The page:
It's really helpful having meds to keep him from feeling anxious while retraining, so you don't have the major setbacks and have to start over. If you can't do that, Rescue Remedy works well and is a great tool.

Definitely work on crate training and making it an amazing happy place. I'd avoid locking him in until he loves it because it can really screw up a SA dog to confine them somewhere while they're anxious. The cry it out method does not work for SA dogs. Tengu destroyed a steel drop pin crate in 20 seconds. I mean, there was NOTHING left except wire shreds and she had a poosplosion. She could have been seriously injured, but thankfully was okay. After that it was excruciatingly hard to get her to overcome it and tolerate crates again.

Overall, SA dogs seem to do best with indoor/outdoor access and someone home all the time until their desensitization is complete. It's definitely not practical, which is where meds and other management tools help.
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Old 07-10-2012, 08:05 PM
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I agree about the desensitization exercises. There's a lot of information out there, but Romy outlined the essentials above -- take it slowly.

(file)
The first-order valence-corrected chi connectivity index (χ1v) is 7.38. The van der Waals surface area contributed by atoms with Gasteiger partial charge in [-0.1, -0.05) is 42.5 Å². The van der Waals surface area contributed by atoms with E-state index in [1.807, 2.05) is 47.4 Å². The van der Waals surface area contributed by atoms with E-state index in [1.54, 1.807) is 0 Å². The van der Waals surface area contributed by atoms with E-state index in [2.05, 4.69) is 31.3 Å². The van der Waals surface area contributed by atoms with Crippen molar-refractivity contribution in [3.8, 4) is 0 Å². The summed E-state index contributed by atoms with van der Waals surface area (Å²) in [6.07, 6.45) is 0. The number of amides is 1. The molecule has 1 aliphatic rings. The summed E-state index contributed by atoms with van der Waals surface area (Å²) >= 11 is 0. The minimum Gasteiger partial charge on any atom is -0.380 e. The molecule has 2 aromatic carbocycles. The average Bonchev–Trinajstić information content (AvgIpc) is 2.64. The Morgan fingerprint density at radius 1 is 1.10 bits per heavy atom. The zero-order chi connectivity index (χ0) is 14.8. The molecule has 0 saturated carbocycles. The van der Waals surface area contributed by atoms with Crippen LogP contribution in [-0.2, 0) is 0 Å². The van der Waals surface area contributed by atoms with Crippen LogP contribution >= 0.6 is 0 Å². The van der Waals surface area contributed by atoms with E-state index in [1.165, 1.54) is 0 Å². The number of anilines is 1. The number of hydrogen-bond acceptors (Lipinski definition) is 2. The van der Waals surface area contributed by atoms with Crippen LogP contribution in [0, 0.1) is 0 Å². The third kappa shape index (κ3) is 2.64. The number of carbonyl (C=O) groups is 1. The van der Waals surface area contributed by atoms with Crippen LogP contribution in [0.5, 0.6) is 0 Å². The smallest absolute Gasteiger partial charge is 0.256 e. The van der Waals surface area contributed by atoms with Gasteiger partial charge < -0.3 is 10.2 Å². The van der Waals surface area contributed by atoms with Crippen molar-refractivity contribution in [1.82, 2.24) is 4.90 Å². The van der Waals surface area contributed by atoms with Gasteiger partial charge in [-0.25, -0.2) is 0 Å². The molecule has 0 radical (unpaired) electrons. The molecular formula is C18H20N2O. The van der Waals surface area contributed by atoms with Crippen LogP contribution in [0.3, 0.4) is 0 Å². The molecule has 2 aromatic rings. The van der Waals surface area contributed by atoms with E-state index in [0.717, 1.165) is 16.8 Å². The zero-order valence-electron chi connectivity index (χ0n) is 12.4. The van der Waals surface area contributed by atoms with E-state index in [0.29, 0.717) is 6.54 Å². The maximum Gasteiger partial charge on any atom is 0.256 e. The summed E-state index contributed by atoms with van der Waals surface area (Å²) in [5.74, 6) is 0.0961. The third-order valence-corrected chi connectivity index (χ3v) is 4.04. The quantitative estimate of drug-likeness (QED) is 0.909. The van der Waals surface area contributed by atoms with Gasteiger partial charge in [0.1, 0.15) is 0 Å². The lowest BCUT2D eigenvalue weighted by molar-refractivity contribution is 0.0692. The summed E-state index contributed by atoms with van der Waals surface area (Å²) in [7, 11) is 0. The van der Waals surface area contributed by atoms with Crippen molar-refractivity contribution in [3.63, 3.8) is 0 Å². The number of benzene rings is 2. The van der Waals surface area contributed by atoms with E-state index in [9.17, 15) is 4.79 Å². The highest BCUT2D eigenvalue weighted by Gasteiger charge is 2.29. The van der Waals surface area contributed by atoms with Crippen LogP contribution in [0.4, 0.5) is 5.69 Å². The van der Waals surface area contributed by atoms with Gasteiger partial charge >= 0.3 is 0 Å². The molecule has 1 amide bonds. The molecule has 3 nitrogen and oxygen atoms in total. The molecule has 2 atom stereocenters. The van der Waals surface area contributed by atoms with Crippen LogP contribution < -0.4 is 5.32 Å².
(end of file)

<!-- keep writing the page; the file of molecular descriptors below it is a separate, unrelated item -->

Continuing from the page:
Crate games are great as is Dr. Overall's relaxation protocol (http://dogscouts.org/Protocol_for_relaxation.html).

Bailey does much better if I leave him with a really high value treat (hot dogs and cheese in a Kong, slightly melted and stinky but not too hot). He'll be too stressed to eat anything much lower value than that, including bully sticks.

Finally, you can look into DAP collars, Rescue Remedy, Thundershirts, etc., and medication if you think he's at that point.

Bailey doesn't destroy things except every once in a blue moon he'll rip up a paper product -- for me, it's much more about managing his anxiety, which is very real.
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Old 07-11-2012, 12:57 PM
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Scout recently hit another very bad plateau with her anxiety and basically management to keep things from escalating further is the best thing you can do. She's on day two of clomapramine... so hopefully as it builds up in her system it will help us to be able to actually even go back to working on desensitizing. Right now I'm having to do EVERYTHING with both girls together... Scout's anxiety is tied to both me and Lily, not just me. She's kind of a odd case. Honestly given what was imprinted very early on in Scout and her genetics.... I may have to get a third dog in the house sooner rather than later. I would still have to slowly work up to doing things seperately with her and Lily, but at least then we'd have a fighting chance rather than just falling back down the rabbit hole. She was pretty dang functional for months and months when I had a third foster dog and for a couple months prior to that which coincided with our awful neighbors upstairs getting evicted, so like a mentioned its not just one element thats the issue causing her anxiety but a combination of things. Sweet quirky thing, oy vey.